Geologists Explore Giant Crystals in Fated Cave

Giant crystals dwarf researchers in the Crystal Cave. Photo via veoverde

It seems like a Hollywood movie set; perhaps a place for Superman to get a little alone time--but Mexico's Cave of Crystals is no artificial wonder. Discovered in 2000 when silver miners broke through a wall in a mineshaft, the cave features crystals measuring 30 feet, the largest in the world. Only a handful of geologists have ever had the chance to visit this natural wonder, and it seems likely that few ever will; not only are the conditions inside the cave quite inhospitable, soon it will be filled with water.It's Hot and Humid
Recently, Iain Stewart, a professor from the University of Plymouth, Great Britain, led a team from the BBC into the Crystal Cave in to show them the amazing formations attached to the mines of Naica in northern Mexico. The conditions in the cave, however, make extended exploration difficult. According to the BBC, the temperature reaches 50 degrees centigrade (122°F) with humidity at 100 percent.

Prof. Stewart:

The combination means that when you inhale air, the surface of your lungs is actually the surface cooler than the air is. This means that the fluids begin to condense into the lungs - and this is not good news

To tolerate the challenging conditions in the cave, explorers wear special refrigerant suites which contain a breathing system.

Soon it Will be Inaccessible
Stewart considers himself lucky that he has had the chance to visit the Crystal Cave, reminded that it may one day be lost to the world. It seems that those who own the silver mine have no intention of preserving their accidental discovery to share with future generations.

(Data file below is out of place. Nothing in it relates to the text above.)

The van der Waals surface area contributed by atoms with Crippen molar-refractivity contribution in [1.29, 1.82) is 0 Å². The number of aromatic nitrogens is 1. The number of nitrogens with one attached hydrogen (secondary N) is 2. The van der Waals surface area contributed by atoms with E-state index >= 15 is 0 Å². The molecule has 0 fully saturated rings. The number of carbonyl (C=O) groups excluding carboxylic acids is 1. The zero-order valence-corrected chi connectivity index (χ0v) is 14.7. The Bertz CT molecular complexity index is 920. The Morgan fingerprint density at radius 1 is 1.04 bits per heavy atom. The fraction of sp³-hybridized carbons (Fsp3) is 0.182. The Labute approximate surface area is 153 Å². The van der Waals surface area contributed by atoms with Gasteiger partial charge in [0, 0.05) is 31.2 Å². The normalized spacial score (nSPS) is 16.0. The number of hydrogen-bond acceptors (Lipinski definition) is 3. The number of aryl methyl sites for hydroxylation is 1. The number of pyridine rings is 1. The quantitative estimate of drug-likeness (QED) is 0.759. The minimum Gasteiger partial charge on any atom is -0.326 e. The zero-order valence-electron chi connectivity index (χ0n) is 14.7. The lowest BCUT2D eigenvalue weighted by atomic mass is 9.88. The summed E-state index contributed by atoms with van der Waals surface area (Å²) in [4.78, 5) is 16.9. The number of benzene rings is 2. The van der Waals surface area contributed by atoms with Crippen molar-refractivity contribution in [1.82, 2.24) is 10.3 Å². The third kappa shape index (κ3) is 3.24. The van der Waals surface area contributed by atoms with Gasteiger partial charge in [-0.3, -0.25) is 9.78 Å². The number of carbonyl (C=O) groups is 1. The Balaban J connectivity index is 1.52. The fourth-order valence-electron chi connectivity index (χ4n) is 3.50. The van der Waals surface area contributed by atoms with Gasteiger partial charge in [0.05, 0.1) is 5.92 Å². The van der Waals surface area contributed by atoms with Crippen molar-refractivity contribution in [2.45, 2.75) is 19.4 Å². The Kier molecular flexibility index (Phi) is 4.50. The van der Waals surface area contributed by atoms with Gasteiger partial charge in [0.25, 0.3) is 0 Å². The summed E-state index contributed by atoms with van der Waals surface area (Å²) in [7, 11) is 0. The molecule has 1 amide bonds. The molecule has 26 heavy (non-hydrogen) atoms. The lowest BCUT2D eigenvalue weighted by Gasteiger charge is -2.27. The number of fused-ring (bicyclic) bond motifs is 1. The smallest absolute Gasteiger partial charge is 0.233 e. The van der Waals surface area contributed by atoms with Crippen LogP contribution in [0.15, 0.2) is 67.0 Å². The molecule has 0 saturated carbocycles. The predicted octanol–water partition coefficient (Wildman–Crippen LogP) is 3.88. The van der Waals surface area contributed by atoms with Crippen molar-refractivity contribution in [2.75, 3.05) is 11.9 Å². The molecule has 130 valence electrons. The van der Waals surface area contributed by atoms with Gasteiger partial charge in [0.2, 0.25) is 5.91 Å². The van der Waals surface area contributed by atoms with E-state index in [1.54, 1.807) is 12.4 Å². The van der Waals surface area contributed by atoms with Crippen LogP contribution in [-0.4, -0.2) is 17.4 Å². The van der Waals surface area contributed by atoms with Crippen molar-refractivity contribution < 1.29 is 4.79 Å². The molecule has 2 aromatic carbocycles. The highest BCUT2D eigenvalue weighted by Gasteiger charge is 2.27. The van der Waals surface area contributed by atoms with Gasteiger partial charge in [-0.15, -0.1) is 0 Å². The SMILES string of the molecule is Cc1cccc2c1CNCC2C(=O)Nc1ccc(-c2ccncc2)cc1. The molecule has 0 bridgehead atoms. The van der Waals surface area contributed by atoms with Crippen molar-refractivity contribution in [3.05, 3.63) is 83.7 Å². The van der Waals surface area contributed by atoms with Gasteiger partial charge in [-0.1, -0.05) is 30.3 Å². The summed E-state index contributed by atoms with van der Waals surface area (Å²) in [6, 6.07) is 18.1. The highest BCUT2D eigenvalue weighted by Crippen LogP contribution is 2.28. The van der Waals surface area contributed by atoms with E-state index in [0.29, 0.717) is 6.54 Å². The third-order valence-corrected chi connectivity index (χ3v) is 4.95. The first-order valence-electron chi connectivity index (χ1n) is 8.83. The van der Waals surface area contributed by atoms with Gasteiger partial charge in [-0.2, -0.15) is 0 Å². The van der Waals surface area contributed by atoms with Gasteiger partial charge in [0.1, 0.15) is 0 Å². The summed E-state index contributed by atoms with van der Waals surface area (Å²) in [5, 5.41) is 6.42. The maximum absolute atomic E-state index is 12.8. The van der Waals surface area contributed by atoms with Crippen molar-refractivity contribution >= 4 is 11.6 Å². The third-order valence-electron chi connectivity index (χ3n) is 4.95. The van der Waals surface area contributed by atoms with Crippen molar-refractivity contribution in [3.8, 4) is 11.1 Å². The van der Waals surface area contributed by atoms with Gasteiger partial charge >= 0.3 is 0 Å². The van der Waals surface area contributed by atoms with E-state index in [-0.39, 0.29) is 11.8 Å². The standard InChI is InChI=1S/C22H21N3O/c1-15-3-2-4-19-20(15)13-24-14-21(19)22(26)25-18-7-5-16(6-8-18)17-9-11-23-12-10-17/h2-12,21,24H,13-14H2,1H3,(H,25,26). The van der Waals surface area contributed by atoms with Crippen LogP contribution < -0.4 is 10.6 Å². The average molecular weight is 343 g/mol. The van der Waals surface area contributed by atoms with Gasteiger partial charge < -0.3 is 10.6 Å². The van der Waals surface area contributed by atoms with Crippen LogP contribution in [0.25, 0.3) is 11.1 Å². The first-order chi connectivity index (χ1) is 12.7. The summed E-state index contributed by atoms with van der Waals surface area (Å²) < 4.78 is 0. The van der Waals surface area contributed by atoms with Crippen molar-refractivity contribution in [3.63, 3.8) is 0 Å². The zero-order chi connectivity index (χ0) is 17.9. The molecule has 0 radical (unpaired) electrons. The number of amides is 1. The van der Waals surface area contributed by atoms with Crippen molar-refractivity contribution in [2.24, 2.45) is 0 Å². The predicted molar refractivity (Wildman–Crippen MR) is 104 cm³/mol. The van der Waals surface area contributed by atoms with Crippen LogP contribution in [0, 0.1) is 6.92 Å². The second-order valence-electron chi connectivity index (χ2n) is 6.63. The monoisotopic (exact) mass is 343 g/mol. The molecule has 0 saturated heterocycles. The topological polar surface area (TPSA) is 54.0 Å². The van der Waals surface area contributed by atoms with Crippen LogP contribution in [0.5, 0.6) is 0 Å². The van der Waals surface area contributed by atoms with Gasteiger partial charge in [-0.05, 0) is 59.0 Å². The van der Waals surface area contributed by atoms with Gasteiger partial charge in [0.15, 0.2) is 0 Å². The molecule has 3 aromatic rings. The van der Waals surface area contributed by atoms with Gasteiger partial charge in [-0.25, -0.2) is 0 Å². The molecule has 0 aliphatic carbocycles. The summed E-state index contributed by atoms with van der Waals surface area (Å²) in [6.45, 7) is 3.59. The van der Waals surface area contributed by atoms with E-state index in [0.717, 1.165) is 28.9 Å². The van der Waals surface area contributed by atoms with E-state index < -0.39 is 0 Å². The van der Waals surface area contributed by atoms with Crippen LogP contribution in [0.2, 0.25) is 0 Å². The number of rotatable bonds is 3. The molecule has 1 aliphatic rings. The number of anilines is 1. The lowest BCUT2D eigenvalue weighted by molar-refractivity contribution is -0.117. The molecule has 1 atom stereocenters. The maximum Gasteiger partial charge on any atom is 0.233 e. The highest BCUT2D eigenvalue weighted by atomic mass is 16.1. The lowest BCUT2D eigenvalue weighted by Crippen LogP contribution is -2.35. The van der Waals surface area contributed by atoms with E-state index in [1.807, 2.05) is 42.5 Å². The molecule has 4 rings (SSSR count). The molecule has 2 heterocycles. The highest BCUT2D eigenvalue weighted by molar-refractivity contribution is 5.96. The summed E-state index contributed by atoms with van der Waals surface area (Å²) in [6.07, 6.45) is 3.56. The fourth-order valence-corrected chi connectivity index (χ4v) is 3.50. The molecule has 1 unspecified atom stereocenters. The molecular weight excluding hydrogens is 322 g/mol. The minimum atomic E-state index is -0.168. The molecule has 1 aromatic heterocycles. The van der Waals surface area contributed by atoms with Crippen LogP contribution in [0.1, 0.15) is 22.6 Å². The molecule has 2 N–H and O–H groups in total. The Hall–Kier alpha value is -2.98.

Prof. Stewart:

They do not earn any money (from the cave), and sooner or later, when the financial situation of the mines change, will be closed. The water pumps will be removed and the cave will be flooded, and the crystals, again, will be out of our reach.

Are Other Crystal Caves Out There?
Still, Stewart and other geologists are hopeful that similar caves will one day be discovered like the one stumbled upon in northern Mexico:
To begin with, the geology around the cave suggests that there may be more crystal caves in the region around Naica. But, more broadly, the crust of the Earth must have more wonders like this.

It will be a bitter-sweet end for geologists to lose access to such an amazing place as the Crystal Cave, but the earth proves yet again to be in no shortage of natural wonders. The cave was discovered, after all, in the act of stripping the earth of silver ore, making it almost reassuring to know that still some of the planet's most magnificent treasures will remain her own yet.

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Tags: Latin America | Mexico | Preservation

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